But they are in peace.

Wisdom 3

Even as we view her passing with sadness and something that destroyed our world, she has been entrusted to the merciful hands of God and she is now at peace.

And the second is being reminded of how much God loves us, which can be really hard to believe right now. One thing I’ve heard by different friends and loved ones this week is some variation of not understanding how God could have this be his plan, not understanding why God would have done this. Why would such a loving God let such a loving person perish? Why did God’s plan have her taken away from us now?

It wasn’t God’s plan. God didn’t plan out each day of our lives from the beginning and just hoped that we stayed on that path. God’s plan for us is, ultimately, to return to him, he who made us. God so desires this that His plan for us is too powerful—it figures out a way.

I don’t think God plans for us to get sick, to get cancer, to get in that accident. I don’t think God penned a plan that would have us together in this funeral home gathered today around her up here in the front.

God’s plan for us, though, is that we all have the free will to decide for ourselves what we will do today or what we won’t. God’s plan for us is generally for the world will play out with how all of those decisions every day by all of us here impact each other. God’s plan for us is to live in his creation, accepting the scientific rules and realities that have evolved over the eons.

God’s plan for us is to accept the decisions we all make, to accept that what brought us to this point brought us to this point, and then for us to decide to make it better from this moment forward. To use what we have before us—good or bad—and transform it with the grace of the Spirit to something better.

Paul in his letter to the Romans helps us:

If God is for us, who can be against us?
He did not spare his own Son, but handed him over for us all,
will he not also give us everything else along with him?
What will separate us from the love of Christ?
Will anguish or distress or persecution or famine, or nakedness, or peril, or the sword?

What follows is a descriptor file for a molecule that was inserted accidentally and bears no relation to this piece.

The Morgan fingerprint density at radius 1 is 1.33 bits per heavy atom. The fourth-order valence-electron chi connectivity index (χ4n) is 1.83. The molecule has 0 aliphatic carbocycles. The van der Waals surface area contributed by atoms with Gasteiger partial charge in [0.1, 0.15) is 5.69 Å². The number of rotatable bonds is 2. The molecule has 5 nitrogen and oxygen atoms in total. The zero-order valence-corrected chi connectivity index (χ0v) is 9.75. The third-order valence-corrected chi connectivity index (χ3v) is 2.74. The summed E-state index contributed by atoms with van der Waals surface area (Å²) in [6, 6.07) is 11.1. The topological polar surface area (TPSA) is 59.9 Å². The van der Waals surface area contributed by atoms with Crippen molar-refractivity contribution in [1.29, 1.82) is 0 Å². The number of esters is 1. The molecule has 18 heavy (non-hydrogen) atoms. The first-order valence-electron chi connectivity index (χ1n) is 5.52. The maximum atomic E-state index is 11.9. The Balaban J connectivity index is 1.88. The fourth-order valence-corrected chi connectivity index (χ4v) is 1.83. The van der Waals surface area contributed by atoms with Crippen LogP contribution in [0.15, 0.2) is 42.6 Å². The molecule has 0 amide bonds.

No, in all these things, we conquer overwhelmingly through him who loved us.

For I am convinced that neither death, nor life, nor angels, nor principalities, nor present things, nor future things, nor powers, nor height, nor depth, nor any other creature will be able to separate us from the love of God.

Romans 8

God loves us so deeply, so fully, so passionately, so all-consuming. God doesn’t just like you or thinks you’re okay, or tolerates you only when you’re in a good mood. God loves you. God is like fully obsessed-in-love over you.

God’s love for us is something that God wants us to share with each other. God can not but have his love spill out onto each one of us and, in return, being given such full and complete love, we have to share it with those around us.

And that’s how, maybe, while being here today for this reason still doesn’t make any sense, that’s how it can give us purpose and hope.

She had such a beautiful spirit who shared so much love with us and the world is a worse place for her not being here anymore. She is better off — she is at her peace — but we still have less here with us.

While I don’t think God’s plan was to have her life on this earth end a week ago, I think that, maybe, God’s plan for us today moving forward is to take a moment to pause, realize how much love the world lost when it lost her, and then for us to commit to being that love. To be that extra love for each other–her friends and family, for us to be that extra love for the rest of the world who never will get to experience her love this side of heaven, to be that extra love in some small way for her husband, and to be that extra love for her boys so they will always know their mother by her love.

I don’t think her death will ever make any sense to me, but we can accept love, we can show love, and we can love for each other. And through us and through that love, her light will continue to shine.